South Korea is keen to be seen as a ‘good country’. While it lagged behind Japan for decades both economically and reputationally, it is narrowing the gap and seeks to position itself as the global standard amid the COVID-19 crisis. Although South Korea received criticism early in the outbreak for its decision to leave the border with China open, the Moon Jae-in government has since promoted the success of its transparent, efficient and democratic approach — including through vocal praise of its citizens’ efforts and sense of national sacrifice.

Meanwhile, Japan has provided inconsistent accounts of its health situation, initially intent on maintaining the Tokyo Olympics, originally scheduled for June 2020, for longer than many thought acceptable. Its own citizens complained with unusual derision about Prime Minister Shinzo Abe’s lack of action to increase testing and his misplaced plan to send just two poorly-made masks to each household. The government subsequently unveiled a US$22 million relief package to ‘dispel negative perceptions of Japan related to infectious diseases’ and to help monitor and manage Japan’s image abroad.

Japan’s initial prioritisation of its image by aiming to host the Olympics — instead of implementing adequate measures to fight COVID-19 — backfired by making the Abe government appear irresponsible. Japan’s image, particularly in Northeast Asia, is still recovering from the reputational impact suffered after the Fukushima earthquake and nuclear disaster of 2011. The Abe government is accused of covering up inadequacies in its response and overestimating the success of radiation decontamination efforts in affected areas. South Korea’s Olympic team even broadcasted its intention to bring its own food to the Tokyo Games so its athletes would not have to eat Japanese produce from the Fukushima region.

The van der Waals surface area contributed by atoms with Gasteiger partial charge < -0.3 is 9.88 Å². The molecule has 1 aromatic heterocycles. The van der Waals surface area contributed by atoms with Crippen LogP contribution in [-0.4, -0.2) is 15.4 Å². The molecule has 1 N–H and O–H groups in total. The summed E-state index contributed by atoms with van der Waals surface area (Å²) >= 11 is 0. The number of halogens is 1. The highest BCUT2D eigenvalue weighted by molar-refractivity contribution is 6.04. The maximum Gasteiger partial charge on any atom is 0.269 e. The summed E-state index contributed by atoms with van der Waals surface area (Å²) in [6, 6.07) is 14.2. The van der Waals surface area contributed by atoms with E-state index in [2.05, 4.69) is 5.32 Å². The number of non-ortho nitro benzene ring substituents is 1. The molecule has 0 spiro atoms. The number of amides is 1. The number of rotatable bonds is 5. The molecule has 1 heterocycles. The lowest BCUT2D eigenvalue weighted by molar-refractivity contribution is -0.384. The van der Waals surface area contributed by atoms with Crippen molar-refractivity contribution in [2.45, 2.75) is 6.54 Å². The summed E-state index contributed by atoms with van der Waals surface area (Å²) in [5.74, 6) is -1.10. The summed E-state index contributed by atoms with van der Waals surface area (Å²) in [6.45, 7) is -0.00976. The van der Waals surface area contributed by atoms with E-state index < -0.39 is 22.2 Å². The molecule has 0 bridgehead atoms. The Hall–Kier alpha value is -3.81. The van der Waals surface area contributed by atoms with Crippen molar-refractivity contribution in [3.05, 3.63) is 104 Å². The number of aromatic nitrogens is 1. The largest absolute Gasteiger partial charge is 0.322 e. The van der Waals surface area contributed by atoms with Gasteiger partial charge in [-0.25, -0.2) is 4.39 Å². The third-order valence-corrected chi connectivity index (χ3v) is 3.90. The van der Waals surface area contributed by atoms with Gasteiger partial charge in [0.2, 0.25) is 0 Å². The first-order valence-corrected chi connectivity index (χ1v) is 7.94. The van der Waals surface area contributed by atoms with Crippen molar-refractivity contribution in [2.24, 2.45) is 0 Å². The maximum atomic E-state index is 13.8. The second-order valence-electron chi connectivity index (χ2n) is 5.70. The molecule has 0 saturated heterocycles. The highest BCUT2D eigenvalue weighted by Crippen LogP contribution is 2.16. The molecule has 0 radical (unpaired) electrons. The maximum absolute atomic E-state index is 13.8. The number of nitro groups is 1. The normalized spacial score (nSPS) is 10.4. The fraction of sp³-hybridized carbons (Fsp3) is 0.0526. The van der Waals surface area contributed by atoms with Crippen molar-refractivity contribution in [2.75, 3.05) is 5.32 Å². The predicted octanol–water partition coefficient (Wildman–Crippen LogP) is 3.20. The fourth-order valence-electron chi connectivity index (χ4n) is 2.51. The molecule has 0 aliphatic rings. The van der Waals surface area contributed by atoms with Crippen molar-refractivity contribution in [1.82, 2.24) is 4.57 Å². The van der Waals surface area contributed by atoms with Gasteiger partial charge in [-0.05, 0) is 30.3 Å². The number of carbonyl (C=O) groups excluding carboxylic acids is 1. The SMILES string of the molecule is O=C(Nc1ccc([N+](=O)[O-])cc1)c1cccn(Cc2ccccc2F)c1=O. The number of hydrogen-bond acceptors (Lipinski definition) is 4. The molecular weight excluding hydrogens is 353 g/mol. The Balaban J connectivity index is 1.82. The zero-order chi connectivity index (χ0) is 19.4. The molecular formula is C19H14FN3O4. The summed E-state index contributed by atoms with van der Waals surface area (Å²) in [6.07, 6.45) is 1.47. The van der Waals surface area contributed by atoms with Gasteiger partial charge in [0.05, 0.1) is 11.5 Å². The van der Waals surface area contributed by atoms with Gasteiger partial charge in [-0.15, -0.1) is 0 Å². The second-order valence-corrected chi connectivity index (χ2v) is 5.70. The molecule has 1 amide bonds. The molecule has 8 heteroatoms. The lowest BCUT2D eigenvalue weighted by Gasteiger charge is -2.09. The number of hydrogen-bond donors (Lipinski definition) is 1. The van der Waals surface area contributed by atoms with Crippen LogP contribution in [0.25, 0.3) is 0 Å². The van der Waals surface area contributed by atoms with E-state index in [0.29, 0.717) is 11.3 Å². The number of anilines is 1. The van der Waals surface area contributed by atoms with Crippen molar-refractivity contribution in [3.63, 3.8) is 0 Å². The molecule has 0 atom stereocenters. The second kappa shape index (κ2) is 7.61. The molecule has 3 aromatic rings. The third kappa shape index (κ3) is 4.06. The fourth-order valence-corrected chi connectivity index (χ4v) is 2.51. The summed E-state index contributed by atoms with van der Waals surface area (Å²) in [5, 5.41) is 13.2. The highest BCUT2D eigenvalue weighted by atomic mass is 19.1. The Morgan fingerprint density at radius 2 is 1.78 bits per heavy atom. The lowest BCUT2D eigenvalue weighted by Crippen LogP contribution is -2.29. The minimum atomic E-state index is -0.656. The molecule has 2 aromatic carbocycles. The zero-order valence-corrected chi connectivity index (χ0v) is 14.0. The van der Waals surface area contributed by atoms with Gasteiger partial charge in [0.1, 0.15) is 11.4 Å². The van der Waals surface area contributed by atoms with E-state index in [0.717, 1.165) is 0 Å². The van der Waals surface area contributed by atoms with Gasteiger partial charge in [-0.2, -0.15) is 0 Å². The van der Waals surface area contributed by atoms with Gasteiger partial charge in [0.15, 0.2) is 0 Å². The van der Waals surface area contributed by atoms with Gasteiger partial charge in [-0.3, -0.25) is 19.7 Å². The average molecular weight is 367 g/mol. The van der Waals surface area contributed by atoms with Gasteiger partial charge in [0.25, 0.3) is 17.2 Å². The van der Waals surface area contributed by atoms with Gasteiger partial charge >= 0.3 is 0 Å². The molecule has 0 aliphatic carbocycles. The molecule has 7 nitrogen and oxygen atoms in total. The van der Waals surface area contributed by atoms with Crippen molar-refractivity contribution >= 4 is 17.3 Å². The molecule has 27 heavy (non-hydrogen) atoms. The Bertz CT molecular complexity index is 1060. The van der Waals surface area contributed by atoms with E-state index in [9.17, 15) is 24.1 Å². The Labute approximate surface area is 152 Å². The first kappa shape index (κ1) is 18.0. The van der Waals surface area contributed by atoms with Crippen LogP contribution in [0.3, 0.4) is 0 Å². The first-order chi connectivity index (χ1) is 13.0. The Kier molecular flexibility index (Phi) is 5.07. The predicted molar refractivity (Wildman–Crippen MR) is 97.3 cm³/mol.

As the pandemic continues, each new development in the story seems to provide opportunities for these rivals to pit themselves against one another. Most recently, Japan accused South Korea of complacency over the emergence of a new COVID-19 cluster in Seoul’s Itaewon nightlife hub after social distancing measures were relaxed.

The region and the world have more to gain from Japan and South Korea working cooperatively to maximise their exemplary capacity for innovation and high-tech solutions, rather than working against one another. But this will only be possible if the political will exists to re-orient their image-management strategies away from constant competition and one-upmanship.

Sarah A Son is a Lecturer (Assistant Professor) in Korean Studies at the School of East Asian Studies, The University of Sheffield.

Juliette Schwak is Assistant Professor in International Relations and Political Science, Franklin University Switzerland.

This article is part of an EAF special feature series on the novel coronavirus crisis and its impact.